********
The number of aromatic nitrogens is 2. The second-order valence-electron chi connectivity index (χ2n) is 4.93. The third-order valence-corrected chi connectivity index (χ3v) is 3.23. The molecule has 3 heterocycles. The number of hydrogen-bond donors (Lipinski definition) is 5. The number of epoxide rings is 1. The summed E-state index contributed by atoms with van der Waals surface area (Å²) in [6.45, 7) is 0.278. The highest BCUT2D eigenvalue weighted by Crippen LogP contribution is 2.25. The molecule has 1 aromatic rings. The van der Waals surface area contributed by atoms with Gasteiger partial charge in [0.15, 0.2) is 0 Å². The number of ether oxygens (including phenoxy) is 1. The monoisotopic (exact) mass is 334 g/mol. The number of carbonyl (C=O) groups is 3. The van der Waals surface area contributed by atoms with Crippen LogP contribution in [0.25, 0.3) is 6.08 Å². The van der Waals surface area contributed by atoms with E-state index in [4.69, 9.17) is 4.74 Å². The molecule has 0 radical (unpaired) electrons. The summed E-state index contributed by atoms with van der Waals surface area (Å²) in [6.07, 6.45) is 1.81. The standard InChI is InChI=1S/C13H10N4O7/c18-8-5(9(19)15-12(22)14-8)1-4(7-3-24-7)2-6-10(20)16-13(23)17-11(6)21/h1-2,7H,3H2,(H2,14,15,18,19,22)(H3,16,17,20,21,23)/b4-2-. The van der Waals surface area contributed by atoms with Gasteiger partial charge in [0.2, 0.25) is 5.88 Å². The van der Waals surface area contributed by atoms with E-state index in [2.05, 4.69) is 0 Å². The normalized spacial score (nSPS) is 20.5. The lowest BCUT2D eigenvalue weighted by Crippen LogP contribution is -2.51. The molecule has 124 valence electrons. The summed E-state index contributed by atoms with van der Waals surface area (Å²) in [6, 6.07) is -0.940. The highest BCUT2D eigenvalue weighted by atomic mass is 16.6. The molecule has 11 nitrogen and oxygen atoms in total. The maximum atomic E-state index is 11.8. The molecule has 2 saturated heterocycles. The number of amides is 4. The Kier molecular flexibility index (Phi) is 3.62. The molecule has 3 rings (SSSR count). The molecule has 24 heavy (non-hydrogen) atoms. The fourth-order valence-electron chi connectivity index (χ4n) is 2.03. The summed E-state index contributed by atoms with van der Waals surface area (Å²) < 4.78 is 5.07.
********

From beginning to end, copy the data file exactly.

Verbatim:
The number of aromatic nitrogens is 2. The second-order valence-electron chi connectivity index (χ2n) is 4.93. The third-order valence-corrected chi connectivity index (χ3v) is 3.23. The molecule has 3 heterocycles. The number of hydrogen-bond donors (Lipinski definition) is 5. The number of epoxide rings is 1. The summed E-state index contributed by atoms with van der Waals surface area (Å²) in [6.45, 7) is 0.278. The highest BCUT2D eigenvalue weighted by Crippen LogP contribution is 2.25. The molecule has 1 aromatic rings. The van der Waals surface area contributed by atoms with Gasteiger partial charge in [0.15, 0.2) is 0 Å². The number of ether oxygens (including phenoxy) is 1. The monoisotopic (exact) mass is 334 g/mol. The number of carbonyl (C=O) groups is 3. The van der Waals surface area contributed by atoms with Crippen LogP contribution in [0.25, 0.3) is 6.08 Å². The van der Waals surface area contributed by atoms with E-state index in [4.69, 9.17) is 4.74 Å². The molecule has 0 radical (unpaired) electrons. The summed E-state index contributed by atoms with van der Waals surface area (Å²) in [6.07, 6.45) is 1.81. The standard InChI is InChI=1S/C13H10N4O7/c18-8-5(9(19)15-12(22)14-8)1-4(7-3-24-7)2-6-10(20)16-13(23)17-11(6)21/h1-2,7H,3H2,(H2,14,15,18,19,22)(H3,16,17,20,21,23)/b4-2-. The van der Waals surface area contributed by atoms with Gasteiger partial charge in [0.2, 0.25) is 5.88 Å². The van der Waals surface area contributed by atoms with E-state index in [2.05, 4.69) is 0 Å². The normalized spacial score (nSPS) is 20.5. The lowest BCUT2D eigenvalue weighted by Crippen LogP contribution is -2.51. The molecule has 124 valence electrons. The summed E-state index contributed by atoms with van der Waals surface area (Å²) in [6, 6.07) is -0.940. The highest BCUT2D eigenvalue weighted by atomic mass is 16.6. The molecule has 11 nitrogen and oxygen atoms in total. The maximum atomic E-state index is 11.8. The molecule has 2 saturated heterocycles. The number of amides is 4. The Kier molecular flexibility index (Phi) is 3.62. The molecule has 3 rings (SSSR count). The molecule has 24 heavy (non-hydrogen) atoms. The fourth-order valence-electron chi connectivity index (χ4n) is 2.03. The summed E-state index contributed by atoms with van der Waals surface area (Å²) < 4.78 is 5.07.